Scatter Search

Scatter Search #

Name #

Scatter Search, SS

Taxonomy #

Scatter Search is a population-based metaheuristic optimization algorithm that belongs to the field of Evolutionary Computation. It is closely related to other population-based metaheuristics such as Genetic Algorithms and Differential Evolution.

  • Artificial Intelligence
    • Computational Intelligence
      • Evolutionary Computation
        • Evolutionary Algorithms
          • Genetic Algorithms
          • Differential Evolution
          • Scatter Search

Strategy #

Diversification and Intensification #

Scatter Search maintains a small population of diverse, high-quality solutions called the Reference Set. The algorithm balances exploration (diversification) and exploitation (intensification) by generating new solutions through combinations of the reference solutions and applying local search to improve them.

Subset Generation and Combination #

The Reference Set is divided into subsets, typically of size 2, and these subsets are used to generate new solutions through a combination method. The combination method aims to create offspring solutions that inherit desirable characteristics from their parents while introducing diversity.

Improvement and Reference Set Update #

Newly generated solutions undergo an improvement phase, usually through a local search procedure, to enhance their quality. The Reference Set is then updated by selectively replacing existing solutions with improved offspring solutions based on their fitness and diversity.

Procedure #

Data Structures:

  • Reference Set: A small set of diverse, high-quality solutions
  • Solution: A candidate solution to the optimization problem


  • Reference Set Size: The number of solutions in the Reference Set
  • Subset Size: The size of the subsets generated from the Reference Set for combination
  • Maximum Iterations: The maximum number of iterations the algorithm will run
  1. Initialization:

    1. Generate an initial population of solutions
    2. Evaluate the fitness of each solution
    3. Create the Reference Set by selecting a diverse set of high-quality solutions from the initial population
  2. While stopping criteria are not met (e.g., maximum iterations):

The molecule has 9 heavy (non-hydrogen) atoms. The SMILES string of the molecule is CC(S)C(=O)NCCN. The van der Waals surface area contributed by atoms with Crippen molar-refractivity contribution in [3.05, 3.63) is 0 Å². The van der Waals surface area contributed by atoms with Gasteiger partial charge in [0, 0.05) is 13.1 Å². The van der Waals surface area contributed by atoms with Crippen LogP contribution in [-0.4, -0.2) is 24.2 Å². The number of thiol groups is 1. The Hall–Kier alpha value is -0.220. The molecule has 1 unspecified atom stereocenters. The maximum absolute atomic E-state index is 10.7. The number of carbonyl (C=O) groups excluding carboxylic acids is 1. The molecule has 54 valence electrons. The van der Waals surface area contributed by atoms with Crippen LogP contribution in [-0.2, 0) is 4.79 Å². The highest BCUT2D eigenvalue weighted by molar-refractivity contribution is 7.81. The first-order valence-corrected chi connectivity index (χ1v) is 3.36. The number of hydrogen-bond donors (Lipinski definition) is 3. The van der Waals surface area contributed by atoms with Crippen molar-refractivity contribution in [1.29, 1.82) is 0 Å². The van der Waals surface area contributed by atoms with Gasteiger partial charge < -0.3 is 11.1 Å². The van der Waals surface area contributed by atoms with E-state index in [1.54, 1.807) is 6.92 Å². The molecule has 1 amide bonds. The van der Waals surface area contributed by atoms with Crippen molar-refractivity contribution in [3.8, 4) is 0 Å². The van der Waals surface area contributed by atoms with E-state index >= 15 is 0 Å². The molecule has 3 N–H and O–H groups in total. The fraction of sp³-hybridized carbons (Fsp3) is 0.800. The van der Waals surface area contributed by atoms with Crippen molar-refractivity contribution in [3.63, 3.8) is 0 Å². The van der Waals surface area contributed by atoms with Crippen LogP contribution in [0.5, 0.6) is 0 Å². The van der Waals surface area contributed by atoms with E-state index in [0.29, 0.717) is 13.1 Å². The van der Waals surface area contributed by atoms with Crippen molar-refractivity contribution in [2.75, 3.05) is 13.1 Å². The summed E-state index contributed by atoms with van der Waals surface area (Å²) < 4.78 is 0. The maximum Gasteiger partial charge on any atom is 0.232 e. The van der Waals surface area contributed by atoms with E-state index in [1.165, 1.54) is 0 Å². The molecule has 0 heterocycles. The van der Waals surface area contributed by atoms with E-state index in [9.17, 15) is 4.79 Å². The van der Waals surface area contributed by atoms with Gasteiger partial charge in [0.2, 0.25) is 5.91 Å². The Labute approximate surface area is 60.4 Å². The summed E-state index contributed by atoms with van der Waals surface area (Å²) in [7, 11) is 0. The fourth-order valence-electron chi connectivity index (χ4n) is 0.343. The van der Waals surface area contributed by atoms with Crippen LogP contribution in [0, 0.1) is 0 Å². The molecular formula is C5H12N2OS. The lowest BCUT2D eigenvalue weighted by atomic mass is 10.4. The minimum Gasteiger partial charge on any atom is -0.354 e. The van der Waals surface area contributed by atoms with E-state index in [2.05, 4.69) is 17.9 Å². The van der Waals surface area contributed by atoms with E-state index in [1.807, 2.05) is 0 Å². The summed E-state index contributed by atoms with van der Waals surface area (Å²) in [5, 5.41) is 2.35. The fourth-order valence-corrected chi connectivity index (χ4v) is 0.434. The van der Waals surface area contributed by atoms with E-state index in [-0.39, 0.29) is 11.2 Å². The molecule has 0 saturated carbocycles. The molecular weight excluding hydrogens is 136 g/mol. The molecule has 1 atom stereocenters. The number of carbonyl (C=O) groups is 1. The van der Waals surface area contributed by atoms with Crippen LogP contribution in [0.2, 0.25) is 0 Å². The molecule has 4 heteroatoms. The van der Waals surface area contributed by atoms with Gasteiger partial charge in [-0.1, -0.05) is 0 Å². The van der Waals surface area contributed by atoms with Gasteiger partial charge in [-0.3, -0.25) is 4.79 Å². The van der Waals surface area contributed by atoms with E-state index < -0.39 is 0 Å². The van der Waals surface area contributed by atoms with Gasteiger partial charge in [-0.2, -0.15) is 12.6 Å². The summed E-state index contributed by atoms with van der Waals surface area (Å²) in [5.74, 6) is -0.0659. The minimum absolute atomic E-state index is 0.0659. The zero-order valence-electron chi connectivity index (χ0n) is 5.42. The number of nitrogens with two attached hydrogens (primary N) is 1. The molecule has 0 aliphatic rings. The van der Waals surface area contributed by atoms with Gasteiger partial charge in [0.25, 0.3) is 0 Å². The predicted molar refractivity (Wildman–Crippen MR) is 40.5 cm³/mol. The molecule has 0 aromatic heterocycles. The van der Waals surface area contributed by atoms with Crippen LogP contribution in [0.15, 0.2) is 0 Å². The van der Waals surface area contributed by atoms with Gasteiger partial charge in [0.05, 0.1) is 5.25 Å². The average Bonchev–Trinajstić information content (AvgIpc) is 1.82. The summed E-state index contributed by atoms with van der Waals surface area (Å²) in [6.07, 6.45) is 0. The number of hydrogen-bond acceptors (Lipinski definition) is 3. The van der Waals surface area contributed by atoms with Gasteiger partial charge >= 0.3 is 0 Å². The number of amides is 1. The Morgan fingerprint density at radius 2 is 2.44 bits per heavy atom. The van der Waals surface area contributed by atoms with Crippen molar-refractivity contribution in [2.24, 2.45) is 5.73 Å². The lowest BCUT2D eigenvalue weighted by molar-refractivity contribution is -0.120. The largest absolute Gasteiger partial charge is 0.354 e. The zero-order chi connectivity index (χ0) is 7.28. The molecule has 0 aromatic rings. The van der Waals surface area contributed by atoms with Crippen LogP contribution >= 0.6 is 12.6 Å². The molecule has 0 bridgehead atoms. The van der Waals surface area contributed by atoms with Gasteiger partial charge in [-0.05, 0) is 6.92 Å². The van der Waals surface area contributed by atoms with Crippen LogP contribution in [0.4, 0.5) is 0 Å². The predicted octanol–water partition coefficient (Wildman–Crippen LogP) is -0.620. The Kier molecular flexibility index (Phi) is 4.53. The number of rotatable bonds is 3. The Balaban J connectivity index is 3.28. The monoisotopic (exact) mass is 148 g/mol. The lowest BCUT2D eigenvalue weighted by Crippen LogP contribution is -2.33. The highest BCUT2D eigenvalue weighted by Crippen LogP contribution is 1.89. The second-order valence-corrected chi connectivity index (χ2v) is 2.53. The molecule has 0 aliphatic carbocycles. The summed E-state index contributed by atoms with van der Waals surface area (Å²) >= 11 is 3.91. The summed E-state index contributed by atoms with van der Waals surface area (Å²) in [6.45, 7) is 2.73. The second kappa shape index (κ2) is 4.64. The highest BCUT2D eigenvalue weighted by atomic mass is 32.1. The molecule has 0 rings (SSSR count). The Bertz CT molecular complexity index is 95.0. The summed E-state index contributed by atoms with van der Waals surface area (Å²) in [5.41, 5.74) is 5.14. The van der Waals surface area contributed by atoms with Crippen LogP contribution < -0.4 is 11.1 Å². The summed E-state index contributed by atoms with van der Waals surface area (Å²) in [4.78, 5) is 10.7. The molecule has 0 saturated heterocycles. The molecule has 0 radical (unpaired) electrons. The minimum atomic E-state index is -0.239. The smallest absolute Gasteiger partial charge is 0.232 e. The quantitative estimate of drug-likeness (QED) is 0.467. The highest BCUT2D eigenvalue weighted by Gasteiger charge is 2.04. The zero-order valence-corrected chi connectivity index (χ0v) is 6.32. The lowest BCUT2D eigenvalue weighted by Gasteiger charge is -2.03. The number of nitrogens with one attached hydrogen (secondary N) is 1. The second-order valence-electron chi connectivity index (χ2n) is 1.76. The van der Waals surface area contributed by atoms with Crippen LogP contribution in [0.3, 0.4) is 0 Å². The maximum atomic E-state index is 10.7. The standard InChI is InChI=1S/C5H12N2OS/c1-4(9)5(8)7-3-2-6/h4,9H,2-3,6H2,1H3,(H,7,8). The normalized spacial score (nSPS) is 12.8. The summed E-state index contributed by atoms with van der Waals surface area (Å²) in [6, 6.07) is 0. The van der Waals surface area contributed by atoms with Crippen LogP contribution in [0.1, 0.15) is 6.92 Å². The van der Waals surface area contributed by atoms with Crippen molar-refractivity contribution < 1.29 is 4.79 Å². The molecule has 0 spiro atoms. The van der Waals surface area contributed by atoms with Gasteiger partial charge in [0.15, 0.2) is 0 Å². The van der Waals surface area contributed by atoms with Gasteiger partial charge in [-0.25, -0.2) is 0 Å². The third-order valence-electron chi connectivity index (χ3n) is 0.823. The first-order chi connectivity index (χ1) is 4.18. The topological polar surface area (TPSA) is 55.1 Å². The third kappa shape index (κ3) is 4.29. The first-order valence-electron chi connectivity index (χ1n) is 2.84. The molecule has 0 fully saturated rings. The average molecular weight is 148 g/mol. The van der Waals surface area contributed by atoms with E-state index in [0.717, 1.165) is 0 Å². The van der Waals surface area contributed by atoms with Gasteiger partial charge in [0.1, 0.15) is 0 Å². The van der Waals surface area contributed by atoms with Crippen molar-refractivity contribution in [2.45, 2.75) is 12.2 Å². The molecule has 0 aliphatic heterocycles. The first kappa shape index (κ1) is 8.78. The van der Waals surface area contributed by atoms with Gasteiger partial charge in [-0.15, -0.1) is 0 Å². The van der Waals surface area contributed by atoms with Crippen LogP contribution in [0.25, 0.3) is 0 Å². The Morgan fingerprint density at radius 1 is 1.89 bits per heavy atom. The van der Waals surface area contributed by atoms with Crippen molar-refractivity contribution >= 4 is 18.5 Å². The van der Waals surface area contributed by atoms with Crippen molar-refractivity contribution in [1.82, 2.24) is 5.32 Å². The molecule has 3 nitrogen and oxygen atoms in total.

1. Subset Generation:
      1. Generate subsets of solutions from the Reference Set
    2. Combination:
      1. For each subset, apply a combination method to create new offspring solutions
    3. Improvement:
      1. Apply a local search procedure to improve the quality of the offspring solutions
    4. Reference Set Update:
      1. Evaluate the fitness of the improved offspring solutions
      2. Update the Reference Set by replacing low-quality solutions with high-quality, diverse offspring solutions
    5. Termination Check:
      1. Check if the stopping criteria are met (e.g., maximum iterations reached, satisfactory solution found)
  3. Return the best solution found in the Reference Set

Considerations #


  • Effective balance between exploration and exploitation
  • Suitable for problems with complex, nonlinear search spaces
  • Maintains a diverse set of high-quality solutions


  • Requires the design of problem-specific combination and improvement methods
  • May converge prematurely if the Reference Set loses diversity
  • Can be computationally expensive due to the local search improvement phase

Heuristics #

Reference Set Size #

  • Typically small, around 10-20 solutions
  • Should be large enough to maintain diversity but small enough to keep computational costs reasonable

Subset Size #

  • Usually set to 2 for pairwise combinations
  • Can be increased for problems with high-dimensional search spaces or when more diverse combinations are desired

Combination Method #

  • Should create offspring solutions that inherit desirable characteristics from parent solutions
  • Common methods include linear combination, crossover operators (e.g., one-point, two-point, uniform), and path relinking

Improvement Method #

  • Applies a local search procedure to enhance the quality of offspring solutions
  • Can be problem-specific (e.g., hill climbing, simulated annealing) or general-purpose (e.g., pattern search, Nelder-Mead simplex)
  • Balance the computational cost and the expected improvement in solution quality

Diversity Management #

  • Maintain diversity in the Reference Set to prevent premature convergence
  • Consider both fitness and diversity when updating the Reference Set
  • Techniques such as crowding distance, fitness sharing, or clustering can be used to promote diversity

Termination Criteria #

  • Set a maximum number of iterations based on computational budget and problem complexity
  • Consider additional criteria such as the rate of improvement in solution quality or the diversity of the Reference Set
  • Allow for early termination if a satisfactory solution is found